In the midst of it all, the people are being asked to tighten their belts while politicians only want to tighten seat belts of plush vehicles. A hike in gas price has mercifully been put on hold, but now milk product importers are calling for an upward revision of prices. For how long can the Government resist? The competence of the Government’s financial wizards is no longer under scrutiny, it is under attack.

The seafarer; shipping; safety

Among the multitude of days dedicated for one thing or the other, this week (June 25) saw the International Day of the Seafarer recognising those who sail the seas on work and their contribution to our everyday life.

For an island nation like Sri Lanka, seafarers play a vastly significant role, being responsible for the inflow of medicines, food, fuel and the outflow of our produce; in short, they are a lifeline of the nation.

In the last few weeks, however, a fire on board a vessel plying through Lankan waters made all the news for the wrong reasons. It riveted attention on a corresponding subject; shipping.

While the seafarers on board that capsizing vessel were thankfully rescued, public focus zeroed in on the safety measures adopted at the country’s main harbour, the Port of Colombo. Questions emerged as to how much worse the situation would have been to the already catastrophic damage caused to the environment, marine life and the livelihoods of fishermen, had the vessel toppled over in the outer harbour area where it had been in anchorage for five days and spilled its belongings into the sea. The Colombo port could have been blacklisted by shipping lines even if temporarily, if they feared floating jetsam and containers embedded on the shallow seabed could damage their propellers and hulls.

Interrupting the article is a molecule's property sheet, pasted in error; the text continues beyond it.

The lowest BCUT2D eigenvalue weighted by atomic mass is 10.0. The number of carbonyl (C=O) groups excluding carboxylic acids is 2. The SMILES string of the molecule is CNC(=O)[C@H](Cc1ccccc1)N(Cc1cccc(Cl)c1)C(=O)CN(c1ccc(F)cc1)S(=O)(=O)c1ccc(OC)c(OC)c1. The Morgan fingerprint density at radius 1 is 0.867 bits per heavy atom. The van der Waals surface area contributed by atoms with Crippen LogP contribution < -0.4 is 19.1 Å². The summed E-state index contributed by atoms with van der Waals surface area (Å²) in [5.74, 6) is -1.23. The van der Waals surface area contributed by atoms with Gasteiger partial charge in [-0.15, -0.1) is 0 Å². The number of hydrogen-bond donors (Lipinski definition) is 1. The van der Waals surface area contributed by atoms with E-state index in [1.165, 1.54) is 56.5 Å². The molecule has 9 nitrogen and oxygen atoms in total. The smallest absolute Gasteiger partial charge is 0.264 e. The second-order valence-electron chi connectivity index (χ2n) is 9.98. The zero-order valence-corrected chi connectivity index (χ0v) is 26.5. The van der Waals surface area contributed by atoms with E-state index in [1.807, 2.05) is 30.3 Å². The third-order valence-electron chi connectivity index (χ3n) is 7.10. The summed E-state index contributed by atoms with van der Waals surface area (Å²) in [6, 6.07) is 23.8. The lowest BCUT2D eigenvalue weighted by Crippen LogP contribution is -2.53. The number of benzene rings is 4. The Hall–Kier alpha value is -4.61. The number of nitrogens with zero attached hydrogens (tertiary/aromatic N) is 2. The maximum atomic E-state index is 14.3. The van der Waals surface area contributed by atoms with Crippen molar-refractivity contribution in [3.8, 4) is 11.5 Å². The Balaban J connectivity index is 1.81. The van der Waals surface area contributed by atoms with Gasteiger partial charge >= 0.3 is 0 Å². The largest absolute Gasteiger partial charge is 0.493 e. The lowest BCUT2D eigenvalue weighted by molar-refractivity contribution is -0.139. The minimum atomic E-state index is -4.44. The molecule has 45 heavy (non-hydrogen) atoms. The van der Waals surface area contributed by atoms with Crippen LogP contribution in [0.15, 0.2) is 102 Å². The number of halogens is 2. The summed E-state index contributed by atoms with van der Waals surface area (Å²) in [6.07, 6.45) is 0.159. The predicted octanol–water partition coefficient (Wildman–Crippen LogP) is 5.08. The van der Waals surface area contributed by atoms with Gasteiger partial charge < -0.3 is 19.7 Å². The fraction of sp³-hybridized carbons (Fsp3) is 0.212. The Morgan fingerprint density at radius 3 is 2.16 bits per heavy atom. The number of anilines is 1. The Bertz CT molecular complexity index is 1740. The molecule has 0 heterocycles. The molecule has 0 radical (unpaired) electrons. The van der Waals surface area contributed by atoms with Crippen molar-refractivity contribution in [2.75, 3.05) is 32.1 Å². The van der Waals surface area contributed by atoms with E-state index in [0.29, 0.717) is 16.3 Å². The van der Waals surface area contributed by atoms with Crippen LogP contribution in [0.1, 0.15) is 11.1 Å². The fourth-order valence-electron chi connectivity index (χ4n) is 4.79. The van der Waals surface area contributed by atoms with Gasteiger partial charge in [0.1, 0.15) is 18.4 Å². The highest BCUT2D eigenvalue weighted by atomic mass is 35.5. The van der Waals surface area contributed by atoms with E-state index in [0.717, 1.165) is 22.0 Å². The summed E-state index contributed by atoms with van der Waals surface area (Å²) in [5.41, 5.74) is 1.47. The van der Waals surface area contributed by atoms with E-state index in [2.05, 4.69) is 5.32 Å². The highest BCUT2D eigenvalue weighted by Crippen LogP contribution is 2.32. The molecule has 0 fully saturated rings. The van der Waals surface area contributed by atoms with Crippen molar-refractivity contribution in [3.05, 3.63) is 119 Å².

The parent company of that vessel blamed ‘bad packaging’ at a distant port for the leak of nitric acid that started the fire. An increasing numbers of large container ships, luxury cruisers and feeder vessels, some under questionable registration – flying Liberian or Panamanian flags, careless packaging, unseaworthy vessels and inexperienced crews are all out there. Sri Lanka is not only a port of call, but a ‘port of refuge’ for distressed ships. For how much longer is the country going to rely on calling the Indian Coast Guard for help in emergencies rather than engage in her own capacity building at home? Last month’s incident, and the one off the south-east coast last year where a supertanker carrying oil was engulfed in a fire, are wake up calls for a Government that is keen on promoting Sri Lanka as a maritime hub, safe for seafarers and shippers alike.

Millions of other seafarers, the humble fishermen, are seemingly excluded from this commemorative day. While in these parts their prayers for succour and safety are to St. Anthony, the Government must heed their current suffering in the wake of the shipping disaster that has hit their livelihood hardest.